HIMARs, Air Defense and Heavy Mortars On $1 Billion List Of US Arms To Ukraine

August 8, 2022Jenna Biter
US Marine Lance Cpl. Eddy Simples, mortar gunner, Echo Battery, 2nd Battalion, 11th Marine Regiment, adjusts the sights on an M120 120mm Mortar System, Feb. 4, 2014. US Marine Corps photo by Sgt. Jamean R. Berry.

US Marine Lance Cpl. Eddy Simples, mortar gunner, Echo Battery, 2nd Battalion, 11th Marine Regiment, adjusts the sights on an M120 120mm Mortar System, Feb. 4, 2014. US Marine Corps photo by Sgt. Jamean R. Berry.

The United States will send $1 billion in additional military aid to Ukraine, including rockets for both advanced air defense systems and the High Mobility Artillery Rocket Systems, or HIMARS, that have been so effective for Ukraine that Russia has lied about destroying them.

The package is the largest arms package yet announced under President Joe Biden’s Presidential Drawdown Authority, in which the Pentagon can ship weapons straight from US military stocks to a friendly nation at war. In announcing the package, Undersecretary of Defense for Policy Colin Kahl said, “This is the largest single drawdown of US arms and equipment utilizing this authority to date.”

Among the systems headed to Ukraine are rockets for HIMARS, the mobile, truck-mounted rocket launchers that can hit targets up to about 43 miles away when outfitted with a six-pack of Guided Multiple Launch Rocket Systems missiles, or GMLRS. Kahl said the package includes GMLRS rockets but no new HIMARs launchers. The US has already sent 16 HIMARs to Ukraine.

“[GMLRS] is kind of the equivalent of a precision-guided airstrike,” Kahl said.

Hoplites conduct 120mm mortar direct-lay live fire at DPTA

Spc. Mateo Valadez, a mortarman with Headquarters and Headquarters Company “Hoplites,” 2nd Battalion, 34th Armored Regiment, 1st Armored Brigade Combat Team, 1st Infantry Division, prepares to launch a 120mm mortar round upon the command “fire” during direct-lay live-fire training at Bucierz range, Drawsko Pomorskie Training Area, Poland, Sept. 2, 2021. “My favorite part of the job is the physical aspect,” Valadez said. “All our rounds are about 35 lb., so when we get a multiple-round fire mission, you pretty much dig deep and hang everything you’ve got.” (U.S. Army photo by Staff Sgt. Jennifer Reynolds/RELEASED)

Since receiving the launchers, he said, the Ukrainians have been able to more reliably hit command-and-control nodes, sustainment and logistics hubs, and key radar systems.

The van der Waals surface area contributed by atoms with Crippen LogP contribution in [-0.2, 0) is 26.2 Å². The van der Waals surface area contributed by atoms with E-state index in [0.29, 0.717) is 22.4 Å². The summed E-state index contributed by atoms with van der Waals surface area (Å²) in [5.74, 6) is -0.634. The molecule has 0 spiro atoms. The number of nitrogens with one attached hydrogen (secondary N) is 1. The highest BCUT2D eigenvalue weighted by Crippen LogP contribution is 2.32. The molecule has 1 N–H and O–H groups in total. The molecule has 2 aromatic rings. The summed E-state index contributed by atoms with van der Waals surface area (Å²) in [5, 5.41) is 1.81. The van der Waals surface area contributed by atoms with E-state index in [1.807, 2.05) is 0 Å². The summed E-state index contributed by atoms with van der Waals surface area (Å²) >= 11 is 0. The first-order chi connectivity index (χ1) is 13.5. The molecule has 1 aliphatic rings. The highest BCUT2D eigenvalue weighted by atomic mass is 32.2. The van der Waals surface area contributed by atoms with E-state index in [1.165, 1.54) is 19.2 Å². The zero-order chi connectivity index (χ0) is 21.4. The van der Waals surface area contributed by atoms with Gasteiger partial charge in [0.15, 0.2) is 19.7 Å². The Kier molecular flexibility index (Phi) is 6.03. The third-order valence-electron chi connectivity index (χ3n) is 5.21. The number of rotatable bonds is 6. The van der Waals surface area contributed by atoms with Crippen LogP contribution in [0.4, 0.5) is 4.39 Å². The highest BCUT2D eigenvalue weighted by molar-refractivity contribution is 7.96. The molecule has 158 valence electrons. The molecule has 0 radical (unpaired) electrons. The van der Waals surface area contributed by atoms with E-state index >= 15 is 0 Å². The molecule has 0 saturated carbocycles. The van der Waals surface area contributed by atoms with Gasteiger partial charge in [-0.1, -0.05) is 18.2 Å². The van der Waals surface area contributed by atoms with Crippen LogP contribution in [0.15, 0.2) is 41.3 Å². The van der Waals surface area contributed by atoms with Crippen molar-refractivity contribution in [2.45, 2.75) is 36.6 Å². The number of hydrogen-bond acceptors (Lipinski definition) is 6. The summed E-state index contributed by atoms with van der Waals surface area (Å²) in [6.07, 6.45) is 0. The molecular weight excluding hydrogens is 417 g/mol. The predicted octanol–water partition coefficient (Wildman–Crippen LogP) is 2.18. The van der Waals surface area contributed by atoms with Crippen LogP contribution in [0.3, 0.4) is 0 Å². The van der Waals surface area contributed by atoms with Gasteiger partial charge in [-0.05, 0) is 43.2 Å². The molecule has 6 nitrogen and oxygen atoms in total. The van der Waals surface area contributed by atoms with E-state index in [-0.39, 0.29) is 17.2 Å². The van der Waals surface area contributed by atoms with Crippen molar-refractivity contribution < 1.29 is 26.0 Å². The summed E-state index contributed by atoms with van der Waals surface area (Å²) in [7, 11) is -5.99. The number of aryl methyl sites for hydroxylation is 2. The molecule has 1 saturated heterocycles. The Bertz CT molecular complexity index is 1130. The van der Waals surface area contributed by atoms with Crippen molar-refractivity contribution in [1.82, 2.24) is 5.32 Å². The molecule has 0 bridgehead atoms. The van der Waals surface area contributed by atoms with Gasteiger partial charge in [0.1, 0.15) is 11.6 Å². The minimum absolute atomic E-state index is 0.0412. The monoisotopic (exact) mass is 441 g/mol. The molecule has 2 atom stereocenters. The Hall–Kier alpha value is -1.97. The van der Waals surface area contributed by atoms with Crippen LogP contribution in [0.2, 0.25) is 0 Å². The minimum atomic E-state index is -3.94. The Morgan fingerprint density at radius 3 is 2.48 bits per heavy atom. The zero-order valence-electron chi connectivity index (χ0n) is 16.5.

Kahl would not specify how many GMLRS missiles will be shipped with the latest round of military aid, but he said the United States has provided Ukraine with “multiple hundreds of these systems in the past few weeks.”

The arms package also includes missiles for the National Advanced Surface-to-Air Missile Systems, or NASAMS, an advanced air defense system. NASAMS fires a ground variation of the AIM-120 Advanced Medium-Range Air-to-Air Missile, or AMRAAM. AMRAAMs are the US’s front-line air-to-air combat missiles, carried by nearly all US fighter planes.

The Pentagon promised on July 1 to send two NASAMS systems to Ukraine. Monday Kahl said the NASAMS are “in the pipeline” and will probably arrive in the country in the next few months.


Soldiers assigned to the 65th Field Artillery Brigade fire a High Mobility Artillery Rocket System (HIMARS) during a joint live-fire exercise with the Kuwait Land Forces, Jan. 8, 2019, near Camp Buehring, Kuwait. The US will send an undisclosed number of HIMARS to Ukraine as the Russian invasion enters its fourth month. US Army photo by Sgt. Bill Boecker.

Other materiel in the package includes:

  • Twenty 120mm mortar systems with 20,000 rounds of ammunition.
  • 75,000 rounds of 155mm artillery ammunition (the US has previously sent over 100 M777 155mm artillery cannons).
  • Man-portable anti-tank systems, including 1,000 Javelin missiles and hundreds of AT4 anti-armor missiles.
  • Fifty armored medical treatment vehicles.
  • Claymore anti-personnel munitions, C-4 explosives, demolition munitions and equipment, and medical supplies.

Since Biden came to office, the US has committed approximately $9.8 billion in security assistance to Ukraine.

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Jenna Biter
Jenna Biter

Jenna Biter is a staff writer at Coffee or Die Magazine. She has a master’s degree in national security and is a Russian language student. When she’s not writing, Jenna can be found reading classics, running, or learning new things, like the constellations in the night sky. Her husband is on active duty in the US military. Know a good story about national security or the military? Email Jenna.

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